Friday, October 5, 2012

Fashion | Ann Demeulemeester looked at "the duality of butterflies"

Who knows what it really is. Miuccia declared that “beauty by itself is too easy” and sent down the Milanese runway (Prada’s Spring 2013 Ready-to-Wear collection) looks for a geisha with a power twist. Fast forward a few days to the Parisian runway (Ann Demeulemeester’s Spring 2013 Ready-to-Wear collection) and opposites were still at play courtesy of Ann, to whom "beauty can be frightening." Tim Blanks of reported what that means and it’s all poetic. Then I saw that black pagan dress and I got it. Yes, please!
     Ann Demeulemeester does edgy-modern-rocker-punk femininity par excellence. It may confuse with its lack of trendiness yet entice with its rebellious timelessness and ease. For me the so called seal-of-approval, if one could be dispensed at a visionary, came by the way of an article by Mark Holgate “Kindred Spirits” published in Vogue US Fashion Rocks Supplement (Fall 2007). Photographed by Annie Leibovitz, and spread over two pages, was a café scene in which Ann hung out with the “first lady of punk” (quite a notion if you ARE punk), Patti Smith. I still have the copy. The story goes that in 1976 sixteen-year-old Ann came across Patti’s album “Horses” and thought that she was going to know her. It happened, so the conclusion is Ann delivers on her visions and can predict the future. And the vision du jour / future is “Pagan Glamour.” Blessed be.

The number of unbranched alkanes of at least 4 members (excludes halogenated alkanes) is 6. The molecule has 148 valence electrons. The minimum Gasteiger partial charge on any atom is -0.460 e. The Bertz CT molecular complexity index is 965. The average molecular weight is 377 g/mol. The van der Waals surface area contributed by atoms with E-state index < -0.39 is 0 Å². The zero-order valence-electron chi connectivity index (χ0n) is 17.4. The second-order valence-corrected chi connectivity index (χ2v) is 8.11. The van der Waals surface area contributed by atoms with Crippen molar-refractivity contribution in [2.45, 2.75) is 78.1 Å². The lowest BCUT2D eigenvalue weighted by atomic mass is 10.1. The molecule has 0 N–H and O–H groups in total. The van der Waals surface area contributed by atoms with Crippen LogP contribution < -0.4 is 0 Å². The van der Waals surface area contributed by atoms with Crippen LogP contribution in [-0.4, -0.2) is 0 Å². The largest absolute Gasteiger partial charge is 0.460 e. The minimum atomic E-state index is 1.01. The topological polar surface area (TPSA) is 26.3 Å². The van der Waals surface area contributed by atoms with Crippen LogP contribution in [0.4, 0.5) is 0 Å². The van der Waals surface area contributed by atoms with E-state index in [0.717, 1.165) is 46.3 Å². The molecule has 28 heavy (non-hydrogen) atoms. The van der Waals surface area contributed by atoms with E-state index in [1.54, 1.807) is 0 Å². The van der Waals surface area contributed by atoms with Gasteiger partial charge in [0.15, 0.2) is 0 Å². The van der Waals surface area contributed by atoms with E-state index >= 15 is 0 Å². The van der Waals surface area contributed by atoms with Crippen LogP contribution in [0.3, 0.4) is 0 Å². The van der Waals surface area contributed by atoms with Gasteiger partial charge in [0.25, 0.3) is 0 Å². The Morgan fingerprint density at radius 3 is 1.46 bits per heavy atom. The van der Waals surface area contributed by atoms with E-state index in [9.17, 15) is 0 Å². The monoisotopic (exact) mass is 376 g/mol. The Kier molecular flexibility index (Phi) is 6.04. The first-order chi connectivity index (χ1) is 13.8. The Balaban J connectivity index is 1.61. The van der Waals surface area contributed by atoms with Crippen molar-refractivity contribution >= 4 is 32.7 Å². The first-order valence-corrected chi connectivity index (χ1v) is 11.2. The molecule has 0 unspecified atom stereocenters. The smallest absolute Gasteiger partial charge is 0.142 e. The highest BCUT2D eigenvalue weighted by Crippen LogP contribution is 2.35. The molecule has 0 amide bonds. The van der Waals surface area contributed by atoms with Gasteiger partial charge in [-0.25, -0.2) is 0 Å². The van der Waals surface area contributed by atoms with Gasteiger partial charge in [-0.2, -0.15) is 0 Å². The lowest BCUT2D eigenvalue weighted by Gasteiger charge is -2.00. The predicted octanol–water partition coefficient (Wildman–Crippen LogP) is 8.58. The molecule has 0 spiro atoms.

SEPTEMBER 27, 2012 | PARIS | By Tim Blanks
"Beauty can be frightening," Ann Demeulemeester declared today. Quite what she meant by that was semi-clarified by a show that was, she said, inspired by "the duality of butterflies," solid bug versus ethereal wings. So it figured that her new collection was a thing of strong extremes. Her butterflies didn't flutter by—they kicked butt. There was a flavor of manga martial arts in the super-short, corset-belted dresses and jackets over jackets. They represented a tough new stance for Demeulemeester. "Without losing the poetry," she was quick to add: That came in the form of pagan priestesses in floor-sweeping gowns. But even those outfits were edged in by anatomical leather harnesses. 
     It was time, the designer felt, for something new. A new sleeve, for instance. As Demeulemeester hiked skirts, she let sleeves fly away like wings, or she folded them closer to the body, like wings at rest. The long, flowing silk gowns, on the other hand, had a different kind of airiness, billowing rather than streaming, neo-medieval, monastic. "I didn't know what year it was," Demeulemeester said post-show. Year zero, perhaps, of a new chapter in her career.
     And how did beauty have the potential to be frightening? For Demeulemeester, it was all about that insectoid duality. Light and dark. Beautiful and deadly.

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